After a patient has an operation, their doctor will ask them questions about the progress of their health to gauge whether it is necessary for them to return to the hospital. Technology is what ties all of this together and enables DayToDay to provide patients with this high level of care. DayToDay has built out an automated process in which the patient’s care team can perform health checks on patients every day through the DayToDay platform. Patients can upload photos of their wounds and provide detailed updates on their health daily, which helps identify problems and prevent them from escalating into bigger issues. This automation that DayToDay has implemented ensures that data is not lost and that follow-ups can happen frequently.
The DayToDay App gives patients all the information they need regarding their post-op care, as well as an entire recovery team to help assist in their recovery.
Below are some of the core features of the DayToDay app:
The DayToDay app brings together parties who were previously disconnected - doctors, patients, and their families - to work together in helping the patient heal. It turns an individual recovery journey into a group effort and provides added layers of support for patients.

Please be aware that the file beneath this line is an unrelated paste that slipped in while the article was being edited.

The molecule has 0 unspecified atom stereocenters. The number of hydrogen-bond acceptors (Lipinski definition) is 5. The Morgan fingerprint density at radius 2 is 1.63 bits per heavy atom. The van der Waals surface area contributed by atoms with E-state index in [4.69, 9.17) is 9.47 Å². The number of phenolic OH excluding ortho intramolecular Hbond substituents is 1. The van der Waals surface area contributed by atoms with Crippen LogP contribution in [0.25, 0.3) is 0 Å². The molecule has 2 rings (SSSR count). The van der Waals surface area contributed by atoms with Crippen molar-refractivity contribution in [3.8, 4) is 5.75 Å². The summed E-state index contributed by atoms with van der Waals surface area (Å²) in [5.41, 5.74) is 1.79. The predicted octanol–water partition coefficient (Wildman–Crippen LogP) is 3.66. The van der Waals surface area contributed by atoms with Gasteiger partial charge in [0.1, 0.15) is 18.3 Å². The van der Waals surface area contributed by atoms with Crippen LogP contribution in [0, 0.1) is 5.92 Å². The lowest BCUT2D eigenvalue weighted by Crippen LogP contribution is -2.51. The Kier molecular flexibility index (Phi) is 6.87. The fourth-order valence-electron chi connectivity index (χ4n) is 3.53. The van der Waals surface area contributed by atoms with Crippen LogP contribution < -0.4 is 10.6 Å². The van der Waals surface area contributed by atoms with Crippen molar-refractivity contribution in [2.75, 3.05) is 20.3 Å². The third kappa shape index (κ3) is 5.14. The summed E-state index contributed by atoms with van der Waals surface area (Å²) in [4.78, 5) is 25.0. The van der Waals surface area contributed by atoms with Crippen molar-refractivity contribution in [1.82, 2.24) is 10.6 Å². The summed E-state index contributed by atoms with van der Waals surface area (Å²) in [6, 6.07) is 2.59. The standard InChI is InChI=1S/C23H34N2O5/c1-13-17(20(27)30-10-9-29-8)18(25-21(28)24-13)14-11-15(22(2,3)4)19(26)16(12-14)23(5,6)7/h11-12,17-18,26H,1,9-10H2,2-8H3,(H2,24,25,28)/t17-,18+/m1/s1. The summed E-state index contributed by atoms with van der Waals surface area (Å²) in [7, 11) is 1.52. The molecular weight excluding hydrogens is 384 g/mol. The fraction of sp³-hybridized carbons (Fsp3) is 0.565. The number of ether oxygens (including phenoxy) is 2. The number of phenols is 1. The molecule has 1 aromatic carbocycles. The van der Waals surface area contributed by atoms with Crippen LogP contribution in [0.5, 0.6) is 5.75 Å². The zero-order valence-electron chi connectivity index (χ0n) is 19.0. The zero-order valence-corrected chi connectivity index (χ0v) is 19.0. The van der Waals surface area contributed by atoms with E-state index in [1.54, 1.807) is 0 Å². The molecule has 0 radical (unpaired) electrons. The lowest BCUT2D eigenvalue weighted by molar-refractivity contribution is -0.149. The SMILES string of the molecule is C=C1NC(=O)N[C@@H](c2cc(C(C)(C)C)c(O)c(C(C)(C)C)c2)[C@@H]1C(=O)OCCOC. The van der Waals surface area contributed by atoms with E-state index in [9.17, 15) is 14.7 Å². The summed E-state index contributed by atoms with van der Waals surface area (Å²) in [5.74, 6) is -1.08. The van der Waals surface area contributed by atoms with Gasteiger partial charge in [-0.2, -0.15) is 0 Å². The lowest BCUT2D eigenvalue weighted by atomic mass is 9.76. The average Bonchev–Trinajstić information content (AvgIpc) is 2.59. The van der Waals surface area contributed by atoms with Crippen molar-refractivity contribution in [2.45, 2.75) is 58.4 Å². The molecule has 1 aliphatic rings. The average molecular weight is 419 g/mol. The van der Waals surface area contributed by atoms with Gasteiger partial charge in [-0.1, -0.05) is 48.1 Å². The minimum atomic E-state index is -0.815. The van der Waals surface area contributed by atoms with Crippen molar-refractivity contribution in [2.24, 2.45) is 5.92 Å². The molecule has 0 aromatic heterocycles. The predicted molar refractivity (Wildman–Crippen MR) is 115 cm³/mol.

Innovation in any industry is never easy, but in healthcare, it’s especially hard. The healthcare industry tends to be slower to adapt to new technologies and disruptive companies, like DayToDay. DayToDay requires a big mental shift for more traditional doctors and hospitals because ultimately, DayToDay creates a paradigm shift in how doctors and hospitals have been operating.
Because healthcare is not black and white, healthcare experts may have differing opinions on the best way to care for their patients. It can be difficult for doctors to release control over their patients, and it is important to build trust between them and others (nutritionists, psychologists, etc.) who are caring for their patients.
To achieve this trust, DayToDay makes an extra effort to explain everything in detail to doctors and to create clear boundaries for which areas doctors will always have the final say in. DayToDay also walks doctors through potential scenarios and helps them visualize how everything works together. Doctors initially respond with cynicism and questions, but after they understand the system and potential benefits better, they often are excited to jump on board.
Because DayToDay brings about a more transparent and hands-on patient process, both doctors and patients become more aligned on treatment plans. This takes away the possibility of, for example, patients going in for chemo treatments that they aren’t ready for, patients going home and getting infections or taking the wrong medicine, or other scenarios that would lead to patients having to go back to the hospital unnecessarily. At the end of the day, having this clear and open line of communication ends up saving hospitals both money and time.
Ready to try DayToDay out for yourself? Ask your doctor or hospital to use DayToDay - today!